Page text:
If it’s alive, kill it. If it’s dead, trap it. That’s a rule of thumb for improving indoor air quality. When it comes to molds and other microbials, which are living organisms, we must both kill and trap them.
In nature, hydroperoxides kill pollutants through two attack modes: They either break them down through a process call cell lysis or alter their structure and render them useless. The problem is, creating hydroperoxides requires three ingredients: water vapor, oxygen and electromagnetic energy. Because electromagnetic energy comes from the sun, there are naturally less hydroperoxides indoors, which leads to higher concentrations of pollutants.
So how do we generate enough hydroperoxides to gang up on indoor air pollutants? Answer: PHI generators.
Photohydronicionization (PHI) generators use an energy source (UV light) and a metal element to create hydroperoxides. The PHI generator is installed in the duct of the HVAC system, which enables the hydroperoxides to be distributed with the airflow and enter the conditioned space, where they can do their work.
Unlike the familiar UV lights that only work best when allowed to shine on a surface, hydroperoxides work on surfaces in the home and in the air to break down pollutants. The bad stuff in the air (free radicals) are effectively neutralized by the oxidizers – just as they are in nature. Independent testing of one PHI generator, the RGF Guardian Air REME, showed 97% airborne mold reduction.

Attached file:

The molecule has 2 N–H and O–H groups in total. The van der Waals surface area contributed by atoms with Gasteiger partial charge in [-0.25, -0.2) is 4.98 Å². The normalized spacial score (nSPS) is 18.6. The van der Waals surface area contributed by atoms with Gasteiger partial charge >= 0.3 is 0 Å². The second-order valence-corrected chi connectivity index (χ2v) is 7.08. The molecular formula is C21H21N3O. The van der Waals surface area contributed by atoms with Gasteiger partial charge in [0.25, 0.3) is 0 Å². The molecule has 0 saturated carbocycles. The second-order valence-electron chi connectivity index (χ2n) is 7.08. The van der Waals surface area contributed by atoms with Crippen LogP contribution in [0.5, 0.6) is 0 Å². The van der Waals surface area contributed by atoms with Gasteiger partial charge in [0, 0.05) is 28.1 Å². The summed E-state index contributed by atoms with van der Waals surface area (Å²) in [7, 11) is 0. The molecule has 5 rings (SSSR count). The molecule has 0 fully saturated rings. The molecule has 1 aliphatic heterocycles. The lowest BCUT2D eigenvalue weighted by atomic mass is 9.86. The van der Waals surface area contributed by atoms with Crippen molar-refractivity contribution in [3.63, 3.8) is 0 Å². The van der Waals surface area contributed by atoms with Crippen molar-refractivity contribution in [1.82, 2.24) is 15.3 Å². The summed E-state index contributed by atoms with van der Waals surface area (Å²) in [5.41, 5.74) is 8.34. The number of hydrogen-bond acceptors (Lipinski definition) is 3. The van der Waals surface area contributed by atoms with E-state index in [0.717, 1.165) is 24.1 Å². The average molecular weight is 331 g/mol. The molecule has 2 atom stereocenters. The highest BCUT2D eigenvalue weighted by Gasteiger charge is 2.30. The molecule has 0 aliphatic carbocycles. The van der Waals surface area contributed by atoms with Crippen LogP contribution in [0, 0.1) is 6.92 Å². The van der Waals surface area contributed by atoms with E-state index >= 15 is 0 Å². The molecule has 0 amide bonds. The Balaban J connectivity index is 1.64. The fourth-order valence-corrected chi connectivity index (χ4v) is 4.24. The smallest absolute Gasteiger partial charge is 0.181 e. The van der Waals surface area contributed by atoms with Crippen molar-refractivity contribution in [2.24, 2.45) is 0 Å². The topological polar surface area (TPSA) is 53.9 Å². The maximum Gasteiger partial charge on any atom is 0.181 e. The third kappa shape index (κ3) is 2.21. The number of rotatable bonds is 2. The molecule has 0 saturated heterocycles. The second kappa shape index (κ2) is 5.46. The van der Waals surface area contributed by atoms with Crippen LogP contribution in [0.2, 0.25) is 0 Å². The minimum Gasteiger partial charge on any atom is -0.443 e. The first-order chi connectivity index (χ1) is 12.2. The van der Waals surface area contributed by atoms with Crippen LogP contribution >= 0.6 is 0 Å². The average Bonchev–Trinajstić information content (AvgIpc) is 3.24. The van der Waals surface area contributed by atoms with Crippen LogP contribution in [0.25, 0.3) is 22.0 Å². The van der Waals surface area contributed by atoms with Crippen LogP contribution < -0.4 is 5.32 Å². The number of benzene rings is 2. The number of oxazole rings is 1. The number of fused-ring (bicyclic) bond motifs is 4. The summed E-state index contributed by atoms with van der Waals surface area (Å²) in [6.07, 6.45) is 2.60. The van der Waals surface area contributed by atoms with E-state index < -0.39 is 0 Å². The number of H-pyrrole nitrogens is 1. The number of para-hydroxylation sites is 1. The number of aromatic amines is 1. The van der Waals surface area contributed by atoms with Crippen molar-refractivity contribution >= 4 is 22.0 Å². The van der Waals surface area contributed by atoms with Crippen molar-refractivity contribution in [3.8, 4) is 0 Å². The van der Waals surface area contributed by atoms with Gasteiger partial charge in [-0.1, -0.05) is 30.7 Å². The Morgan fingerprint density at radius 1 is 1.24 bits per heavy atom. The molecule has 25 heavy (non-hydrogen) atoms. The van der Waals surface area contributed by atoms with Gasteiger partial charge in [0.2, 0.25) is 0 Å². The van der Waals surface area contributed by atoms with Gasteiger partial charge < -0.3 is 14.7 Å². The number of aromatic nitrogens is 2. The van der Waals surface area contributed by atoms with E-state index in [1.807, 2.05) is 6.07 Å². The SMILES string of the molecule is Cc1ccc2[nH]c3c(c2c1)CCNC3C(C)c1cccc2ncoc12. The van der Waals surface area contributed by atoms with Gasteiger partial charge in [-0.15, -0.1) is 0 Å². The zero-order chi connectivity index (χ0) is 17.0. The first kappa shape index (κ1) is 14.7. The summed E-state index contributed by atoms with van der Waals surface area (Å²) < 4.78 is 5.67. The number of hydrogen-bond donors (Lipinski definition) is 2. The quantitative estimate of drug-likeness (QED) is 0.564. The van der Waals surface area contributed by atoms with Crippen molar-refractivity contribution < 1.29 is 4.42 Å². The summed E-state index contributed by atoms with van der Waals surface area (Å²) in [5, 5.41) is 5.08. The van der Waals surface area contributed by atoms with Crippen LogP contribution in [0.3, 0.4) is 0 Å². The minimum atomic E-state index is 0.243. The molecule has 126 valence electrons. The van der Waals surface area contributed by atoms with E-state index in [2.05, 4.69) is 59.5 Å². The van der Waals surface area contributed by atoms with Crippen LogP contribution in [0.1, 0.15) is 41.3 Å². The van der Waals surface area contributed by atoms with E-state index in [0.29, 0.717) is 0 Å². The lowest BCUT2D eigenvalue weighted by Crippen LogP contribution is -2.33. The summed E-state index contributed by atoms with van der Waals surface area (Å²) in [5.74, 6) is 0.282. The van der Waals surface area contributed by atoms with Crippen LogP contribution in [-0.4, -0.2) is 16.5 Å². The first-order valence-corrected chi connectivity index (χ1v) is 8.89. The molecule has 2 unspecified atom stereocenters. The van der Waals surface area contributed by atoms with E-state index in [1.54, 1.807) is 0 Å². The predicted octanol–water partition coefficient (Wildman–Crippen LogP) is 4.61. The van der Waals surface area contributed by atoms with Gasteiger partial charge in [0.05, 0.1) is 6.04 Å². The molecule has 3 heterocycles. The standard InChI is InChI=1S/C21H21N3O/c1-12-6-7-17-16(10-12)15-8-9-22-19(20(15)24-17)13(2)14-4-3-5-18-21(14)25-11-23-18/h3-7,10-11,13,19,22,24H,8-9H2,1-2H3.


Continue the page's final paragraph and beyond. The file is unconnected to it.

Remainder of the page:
PHI generators have many common names: plasma generators, ionic oxidizers, PHI, photohydronic oxidizers, ionic purifiers, and others. While the technology that creates the oxidizers may be slightly different from different manufacturers, they all work similarly by creating oxidizers that attack and neutralize free radicals in the air and on the surfaces of the home. However, they are not all the same.
As we discussed, a true PHI generator neutralizes the free radicals and volatile organic compounds (VOCs) in the home by cell lysing or molecular disassociation (or degradation). Many plasma generators, or ionic oxidizers, simply bind the bad stuff together which causes it to fall from the airstream (the air we breathe and walk though). These devices kill the nasties by gathering them in a collector, or on other surfaces, where they eventually smother. The problem with this is these pollutants can end up en mass on surfaces where we interact with them again – this time in larger quantities because they have been bundled together. A true PHI generator (like the RGF Guardian Air REME) kills them so we never have to interact with them again.
In our next indoor air quality discussion, we’ll cover how to trap the pollutants we’ve now killed.